Scrapbook with an 18” ruler, closed and open.
During WWII, Nancy Thompson wrote letters to students, alumni, and at least one faculty member, who served in the war effort. Thompson diligently filed almost 700 of the responses that 180 of the men and women sent back.
In 1954, Thompson the Alumni Association gifted her a blue scrapbook with gold detail for her efforts to keep the campus community connected during the war (pictured here). She wrote an Introduction, attached pictures of the world map that showed where students were stationed, and included the names of the men who died. She pasted or taped some of the letters into the scrapbook, alphabetically by last name, men first, followed by women, but she left many of the letters in thin plastic sleeves, one sleeve per person, simply attached with a paperclip. There were actually two scrapbooks, the first contained last names of men starting with A-R, the second included one page of last names with the letter K and S-W, followed by the women.
The collection includes mostly letters, handwritten or typed, on a huge variety of stationary, many with unit and other insignias. Other forms of letters include: postcards, v-mail, telegrams, change of address forms, and clippings. Thompson also saved miscellaneous memorabilia from their travels such as currency, newspapers, Christmas Cards, and photographs. Some letters were censored and others contained very little information to avoid being censored. There are many engagement, marriage, and baby announcements.
There are many examples of the letter writer inquiring about other students or commenting on bumping into their classmates while far from home. They expressed considerable appreciation in response to the The Service Men’s News newsletter, Christmas Cards, yearbooks, photographs, newspapers, and other materials the school sent to them. Even a record from the College Daze performance was mailed out, with a song from the show on one side and a message from the school on the other. Some letters were very polite, but many show a touch of humor.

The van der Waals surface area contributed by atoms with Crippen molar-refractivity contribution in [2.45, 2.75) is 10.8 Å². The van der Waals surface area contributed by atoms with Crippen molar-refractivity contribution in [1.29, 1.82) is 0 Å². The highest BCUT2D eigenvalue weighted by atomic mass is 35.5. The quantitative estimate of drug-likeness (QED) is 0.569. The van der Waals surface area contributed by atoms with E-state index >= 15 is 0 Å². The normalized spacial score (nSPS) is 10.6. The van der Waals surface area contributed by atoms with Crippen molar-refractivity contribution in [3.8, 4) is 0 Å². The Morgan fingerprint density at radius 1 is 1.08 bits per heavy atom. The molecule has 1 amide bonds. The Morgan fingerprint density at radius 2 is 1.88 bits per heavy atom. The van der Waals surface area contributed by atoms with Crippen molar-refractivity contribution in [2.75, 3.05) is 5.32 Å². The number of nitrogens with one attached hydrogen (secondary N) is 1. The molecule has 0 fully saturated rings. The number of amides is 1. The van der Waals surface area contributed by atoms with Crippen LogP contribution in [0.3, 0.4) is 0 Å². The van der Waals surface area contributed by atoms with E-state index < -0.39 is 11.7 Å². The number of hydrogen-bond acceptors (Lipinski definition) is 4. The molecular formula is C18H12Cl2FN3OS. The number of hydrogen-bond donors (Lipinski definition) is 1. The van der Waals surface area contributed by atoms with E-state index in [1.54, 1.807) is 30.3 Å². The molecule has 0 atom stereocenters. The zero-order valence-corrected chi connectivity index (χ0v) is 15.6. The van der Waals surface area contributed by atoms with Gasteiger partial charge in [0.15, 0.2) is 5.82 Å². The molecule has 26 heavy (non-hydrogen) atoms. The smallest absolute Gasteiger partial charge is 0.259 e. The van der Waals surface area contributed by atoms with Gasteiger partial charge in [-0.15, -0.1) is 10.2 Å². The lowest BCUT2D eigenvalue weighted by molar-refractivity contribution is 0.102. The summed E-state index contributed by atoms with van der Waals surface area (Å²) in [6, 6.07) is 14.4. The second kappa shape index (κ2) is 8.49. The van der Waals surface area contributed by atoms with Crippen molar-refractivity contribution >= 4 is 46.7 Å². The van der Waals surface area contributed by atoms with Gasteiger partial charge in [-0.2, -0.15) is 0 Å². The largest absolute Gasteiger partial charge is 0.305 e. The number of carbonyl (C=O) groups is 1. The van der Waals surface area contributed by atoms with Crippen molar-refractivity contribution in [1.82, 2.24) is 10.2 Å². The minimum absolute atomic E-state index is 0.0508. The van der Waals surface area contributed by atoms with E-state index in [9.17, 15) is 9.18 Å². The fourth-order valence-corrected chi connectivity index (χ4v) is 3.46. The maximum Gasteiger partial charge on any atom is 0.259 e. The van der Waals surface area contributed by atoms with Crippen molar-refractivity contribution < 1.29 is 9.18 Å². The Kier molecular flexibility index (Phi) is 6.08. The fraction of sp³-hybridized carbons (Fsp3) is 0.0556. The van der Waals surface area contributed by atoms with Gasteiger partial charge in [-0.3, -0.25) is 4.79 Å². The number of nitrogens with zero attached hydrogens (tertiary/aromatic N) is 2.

The scrapbook was largely forgotten until 2010, when it became the Honors History pilot project. The scrapbook was disassembled and all the contents were removed. Although archivists hope to keep scrapbooks intact, it would have made this project impossible. Moreover, the pages of the scrapbook were of poor quality. Tape adhesives stained the letters and clippings, and some had lost their tact (leaving letters floating and at risk). Some items were layered, making the lower layers inaccessible. The scrapbook could be opened and displayed, but could not withstand any real usage.
Scanning letters written on multiple pages was impossible. It was with the best intentions of sharing this material that the decision was made to safely remove all items from the scrapbooks and file them in archival quality folders and boxes. Adhesives were removed and pages were surface cleaned. The original scrapbooks are still part of the collection.
Letter from George Kliman, Miami Beach, no date; Illustrated telegram from Edward Klingler, no date; “Meet in New Guinea", newspaper clipping about DiPace brothers, no date; Telegram from Edward Klingler, Tokyo, September 11, 1946; Photo of Alfred Cordasco in a plane, Oahu, Territory of Hawaii, 1945; Address Card for Bessie Blum, March 7, 1945; Censored V-Mail from Frank Tansey, March 1, 1944; Baby announcement for the child of Saul Bosek, April 26, 1944; “Betrothal Told,” newspaper wedding announcement for Emily Manganelli, no date; Season’s Greetings Card from Edward Klingler, no date; Postcard of Havana, Cuba, from Emanuel Cohen, postmarked August 22, 1944; French Military Currency, 1944; “Jap Blood Aids Newarker," clipping about Harold Lehner, June 15, 1946.